Could the humble sabudana – or, sago – come to the rescue? One of the biggest environmental challenges is the indestructibility of plastic. It is cheap and massively durable. It can take a century to degrade but even then is not fully decomposed. Massive investments are going into finding a replacement that will have a less harmful effect on the environment, the seas and its fauna in particular. Until it is found, national and international bodies have recommended limiting or banning its use.
Three students of National Institute of Technology Raipur, in Chhattisgarh, may have found the answer or, at least, a part of it. They have developed a material that behaves like plastic, is reusable, decomposes fully and fast and has as key components sago, cornstarch and glycerine. The students just need to make the material more stretchable which will instantly expand and diversify its use.
Three students of the chemical engineering department of NIT Raipur, who are in their fourth semester, worked on this together.
Nikhil Verma, one of the three, said: “Increasing pollution in the earth’s environment, which includes the use of non-biodegradable plastics, was the major concern that brought us together. To overcome the use of non-biodegradable plastic and the problem of dumping and decomposition, we came up with this idea of creating a biodegradable plastic which can decompose easily without polluting the environment, and thus protecting it.”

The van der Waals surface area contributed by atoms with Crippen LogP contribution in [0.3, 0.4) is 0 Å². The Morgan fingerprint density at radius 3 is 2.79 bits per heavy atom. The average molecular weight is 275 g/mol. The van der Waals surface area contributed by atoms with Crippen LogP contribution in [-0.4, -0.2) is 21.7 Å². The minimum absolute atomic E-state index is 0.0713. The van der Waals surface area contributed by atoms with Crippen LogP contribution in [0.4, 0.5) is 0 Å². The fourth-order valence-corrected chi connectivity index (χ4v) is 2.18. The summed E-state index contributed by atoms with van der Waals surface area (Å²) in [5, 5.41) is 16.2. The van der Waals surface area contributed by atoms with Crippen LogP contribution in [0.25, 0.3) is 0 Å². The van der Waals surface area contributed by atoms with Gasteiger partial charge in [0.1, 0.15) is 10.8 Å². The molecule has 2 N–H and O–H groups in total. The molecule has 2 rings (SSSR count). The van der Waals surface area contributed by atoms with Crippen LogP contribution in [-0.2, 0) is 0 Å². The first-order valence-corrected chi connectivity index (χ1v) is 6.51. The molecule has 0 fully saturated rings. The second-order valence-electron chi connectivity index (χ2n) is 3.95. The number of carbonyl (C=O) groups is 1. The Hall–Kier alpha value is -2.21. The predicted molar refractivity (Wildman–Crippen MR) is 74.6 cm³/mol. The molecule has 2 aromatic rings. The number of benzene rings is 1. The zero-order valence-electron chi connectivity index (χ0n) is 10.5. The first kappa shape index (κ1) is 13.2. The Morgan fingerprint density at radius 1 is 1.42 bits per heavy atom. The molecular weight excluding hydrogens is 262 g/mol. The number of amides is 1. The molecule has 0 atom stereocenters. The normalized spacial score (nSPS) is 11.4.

The plastic that is now available in abundance does not fully decompose even in a 100 years. The biodegradable plastic developed by NIT Raipur students decomposes 100 percent in a year. “This plastic is also reusable. This is a better alternative to single-use plastic,” said Verma.
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